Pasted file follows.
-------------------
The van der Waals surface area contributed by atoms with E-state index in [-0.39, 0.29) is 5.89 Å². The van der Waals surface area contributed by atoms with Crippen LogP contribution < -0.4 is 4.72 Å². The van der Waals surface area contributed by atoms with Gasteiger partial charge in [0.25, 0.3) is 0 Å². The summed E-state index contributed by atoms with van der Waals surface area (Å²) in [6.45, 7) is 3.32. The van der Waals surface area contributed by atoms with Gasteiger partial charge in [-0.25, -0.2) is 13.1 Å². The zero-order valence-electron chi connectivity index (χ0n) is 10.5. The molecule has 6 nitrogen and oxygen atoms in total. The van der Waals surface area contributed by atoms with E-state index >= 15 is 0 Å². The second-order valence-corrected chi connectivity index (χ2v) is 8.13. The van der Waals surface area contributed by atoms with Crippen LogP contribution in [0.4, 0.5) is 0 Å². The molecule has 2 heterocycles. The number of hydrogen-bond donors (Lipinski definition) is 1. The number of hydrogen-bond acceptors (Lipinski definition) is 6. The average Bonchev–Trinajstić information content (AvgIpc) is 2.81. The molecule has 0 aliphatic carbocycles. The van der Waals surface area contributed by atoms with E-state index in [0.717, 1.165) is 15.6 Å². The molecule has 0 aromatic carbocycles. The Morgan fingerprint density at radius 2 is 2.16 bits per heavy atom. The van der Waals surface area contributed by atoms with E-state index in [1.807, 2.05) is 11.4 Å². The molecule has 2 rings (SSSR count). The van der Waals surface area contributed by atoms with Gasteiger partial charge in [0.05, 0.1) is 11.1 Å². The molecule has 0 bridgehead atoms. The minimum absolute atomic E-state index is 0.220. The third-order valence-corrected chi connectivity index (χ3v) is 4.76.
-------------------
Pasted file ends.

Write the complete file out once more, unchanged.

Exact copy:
The van der Waals surface area contributed by atoms with E-state index in [-0.39, 0.29) is 5.89 Å². The van der Waals surface area contributed by atoms with Crippen LogP contribution < -0.4 is 4.72 Å². The van der Waals surface area contributed by atoms with Gasteiger partial charge in [0.25, 0.3) is 0 Å². The summed E-state index contributed by atoms with van der Waals surface area (Å²) in [6.45, 7) is 3.32. The van der Waals surface area contributed by atoms with Gasteiger partial charge in [-0.25, -0.2) is 13.1 Å². The zero-order valence-electron chi connectivity index (χ0n) is 10.5. The molecule has 6 nitrogen and oxygen atoms in total. The van der Waals surface area contributed by atoms with E-state index >= 15 is 0 Å². The second-order valence-corrected chi connectivity index (χ2v) is 8.13. The van der Waals surface area contributed by atoms with Crippen LogP contribution in [0.4, 0.5) is 0 Å². The molecule has 2 heterocycles. The number of hydrogen-bond donors (Lipinski definition) is 1. The number of hydrogen-bond acceptors (Lipinski definition) is 6. The average Bonchev–Trinajstić information content (AvgIpc) is 2.81. The molecule has 0 aliphatic carbocycles. The van der Waals surface area contributed by atoms with E-state index in [0.717, 1.165) is 15.6 Å². The molecule has 0 aromatic carbocycles. The Morgan fingerprint density at radius 2 is 2.16 bits per heavy atom. The van der Waals surface area contributed by atoms with E-state index in [1.807, 2.05) is 11.4 Å². The molecule has 2 rings (SSSR count). The van der Waals surface area contributed by atoms with Gasteiger partial charge in [0.05, 0.1) is 11.1 Å². The molecule has 0 bridgehead atoms. The minimum absolute atomic E-state index is 0.220. The third-order valence-corrected chi connectivity index (χ3v) is 4.76.